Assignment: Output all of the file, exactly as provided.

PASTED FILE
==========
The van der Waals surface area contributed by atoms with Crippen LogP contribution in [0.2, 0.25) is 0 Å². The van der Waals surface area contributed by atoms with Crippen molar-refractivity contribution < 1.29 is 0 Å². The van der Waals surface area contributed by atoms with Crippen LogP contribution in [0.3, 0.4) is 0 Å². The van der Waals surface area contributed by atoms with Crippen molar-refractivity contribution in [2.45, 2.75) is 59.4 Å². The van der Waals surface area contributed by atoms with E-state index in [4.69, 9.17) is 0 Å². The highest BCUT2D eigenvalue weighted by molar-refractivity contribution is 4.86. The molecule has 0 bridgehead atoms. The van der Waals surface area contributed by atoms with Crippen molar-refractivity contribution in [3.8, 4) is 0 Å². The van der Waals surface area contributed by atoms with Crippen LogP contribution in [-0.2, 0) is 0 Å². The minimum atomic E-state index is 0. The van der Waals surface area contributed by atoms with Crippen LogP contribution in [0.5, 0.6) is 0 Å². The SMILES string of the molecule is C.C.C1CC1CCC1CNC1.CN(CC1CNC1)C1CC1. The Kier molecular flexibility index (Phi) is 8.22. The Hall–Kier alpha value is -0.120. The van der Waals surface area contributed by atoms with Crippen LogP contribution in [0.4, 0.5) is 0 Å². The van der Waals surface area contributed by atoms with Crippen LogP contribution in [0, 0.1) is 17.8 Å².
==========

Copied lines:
The van der Waals surface area contributed by atoms with Crippen LogP contribution in [0.2, 0.25) is 0 Å². The van der Waals surface area contributed by atoms with Crippen molar-refractivity contribution < 1.29 is 0 Å². The van der Waals surface area contributed by atoms with Crippen LogP contribution in [0.3, 0.4) is 0 Å². The van der Waals surface area contributed by atoms with Crippen molar-refractivity contribution in [2.45, 2.75) is 59.4 Å². The van der Waals surface area contributed by atoms with E-state index in [4.69, 9.17) is 0 Å². The highest BCUT2D eigenvalue weighted by molar-refractivity contribution is 4.86. The molecule has 0 bridgehead atoms. The van der Waals surface area contributed by atoms with Crippen molar-refractivity contribution in [3.8, 4) is 0 Å². The van der Waals surface area contributed by atoms with Crippen LogP contribution in [-0.2, 0) is 0 Å². The minimum atomic E-state index is 0. The van der Waals surface area contributed by atoms with Crippen LogP contribution in [0.5, 0.6) is 0 Å². The SMILES string of the molecule is C.C.C1CC1CCC1CNC1.CN(CC1CNC1)C1CC1. The Kier molecular flexibility index (Phi) is 8.22. The Hall–Kier alpha value is -0.120. The van der Waals surface area contributed by atoms with Crippen LogP contribution in [0.4, 0.5) is 0 Å². The van der Waals surface area contributed by atoms with Crippen LogP contribution in [0, 0.1) is 17.8 Å².